We propose to implement intensive survey efforts within the newly exposed reservoir surfaces following dam removal. These areas are likely to highly dynamic during peak sediment transport periods with unstable braided channel morphology. Analysis of historic aerial photographs and existing bathymetry indicates that both reservoirs were formerly unconstrained alluvial valleys dominated by island braid channels (DOI et al. 1994, Chenoweth et al. in press). We will use both remote sensing and in situ data collection techniques described throughout this paper to asses changes in physical and biological habitats (Table 5).
Ecosystem Study Design Considerations
River and floodplain habitats are dynamic, creating a shifting mosaic of terrestrial and aquatic habitats (Stanford et al. 2005). Sampling strategies must therefore accommodate channel movement across the floodplain by allowing sample locations to move between years. We stratify habitats into three general types (e.g., floodplain, mainstem, and tributary) and will sample each type throughout a given study reach for each sample year. In this way, we will represent all habitat types in each year regardless of channel movement. Within each general habitat type we will identify more specific habitats at the site scale (e.g., pool, riffle, and glide) and develop a sample design to assure that sampling of ecosystem components broadly represent both specific and general habitat types. We will then sample attributes in the same locations so that we can document changes over space and time (e.g., periphyton, benthic invertebrates, fishes are sampled every nth pool and riffle within a side channel). We will couple this field sampling design with channel mapping to characterize spatial and temporal trends in each ecosystem parameter at the site, reach, and watershed scale. This sampling design will allow results to be scaled up from the site to characterize each reach in aggregate.
One of the key components to the Elwha monitoring effort is to link the objectives, study design, and monitoring parameters to expected outcomes. To address these fundamental monitoring questions, we used a power analysis to examine the number of years required to detect statistically significant change, given different effect sizes (i.e., magnitude of change before and after dam removal) in a sub-set of the parameters described above (Figure 3). A priori power analyses such as these are an important, yet often overlooked, step in identifying the level of effort, amount of time, and consequently overall cost necessary for restoration monitoring. Specifically, we determined how many years of post-dam removal data would be needed in order to detect a zero to four-fold (i.e., 0 to 400 %) effect size, 95% of the time (alpha = 0.05), with a power of 0.80 (i.e., type II error = 0.20). We assumed a before-after-control-impact (BACI) design for each parameter and examined a range of effect sizes.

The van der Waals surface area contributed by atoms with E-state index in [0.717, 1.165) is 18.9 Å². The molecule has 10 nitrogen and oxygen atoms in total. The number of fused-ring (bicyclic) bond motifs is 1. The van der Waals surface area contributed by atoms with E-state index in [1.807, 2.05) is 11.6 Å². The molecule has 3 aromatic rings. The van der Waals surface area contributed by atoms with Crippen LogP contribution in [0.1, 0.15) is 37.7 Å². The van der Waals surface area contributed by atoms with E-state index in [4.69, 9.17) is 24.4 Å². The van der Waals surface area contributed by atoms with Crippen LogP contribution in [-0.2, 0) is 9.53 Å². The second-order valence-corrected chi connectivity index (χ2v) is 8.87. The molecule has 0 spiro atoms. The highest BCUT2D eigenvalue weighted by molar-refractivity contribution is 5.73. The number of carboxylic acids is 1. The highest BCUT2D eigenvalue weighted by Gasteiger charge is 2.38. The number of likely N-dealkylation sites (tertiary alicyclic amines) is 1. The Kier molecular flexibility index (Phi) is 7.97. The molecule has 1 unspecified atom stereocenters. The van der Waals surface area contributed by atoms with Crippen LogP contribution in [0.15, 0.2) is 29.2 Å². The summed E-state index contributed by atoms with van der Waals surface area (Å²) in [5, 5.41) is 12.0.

The parameters chosen for this exercise, and likely to be part of a final monitoring plan, include adult salmonid population size, juvenile salmonid fish density, the number of outmigrating Chinook smolts, residual pool depth, and benthic invertebrate density. We identified a “control” or reference reach for each parameter and have between 2–10 yrs of before (pre-removal) data for each. Reference data for juvenile fish density, residual pool depth, and invertebrate density were from reaches in the Quinault River where we will continue to sample following dam removal. Reference data for adult Chinook salmon and pink salmon populations come from the Dungeness River, the nearest large river system in the Strait of Juan de Fuca. The correlation in the population size estimates for each species between the Elwha and Dungeness populations is over 0.80. These data will also be collected following dam removal. No reference data was available for outmigrating Chinoook salmon smolt counts, so we used data from Elwha River chum salmon as a proxy. Effect size examined for each parameter was in increments of a one-fold (100%) increase. We used a range of 0 to 400% based on changes seen in other watershed-scale restoration actions and salmonid response (Solazzi et al. 2000). The between-year variance for each metric was calculated by using time series data for each variable.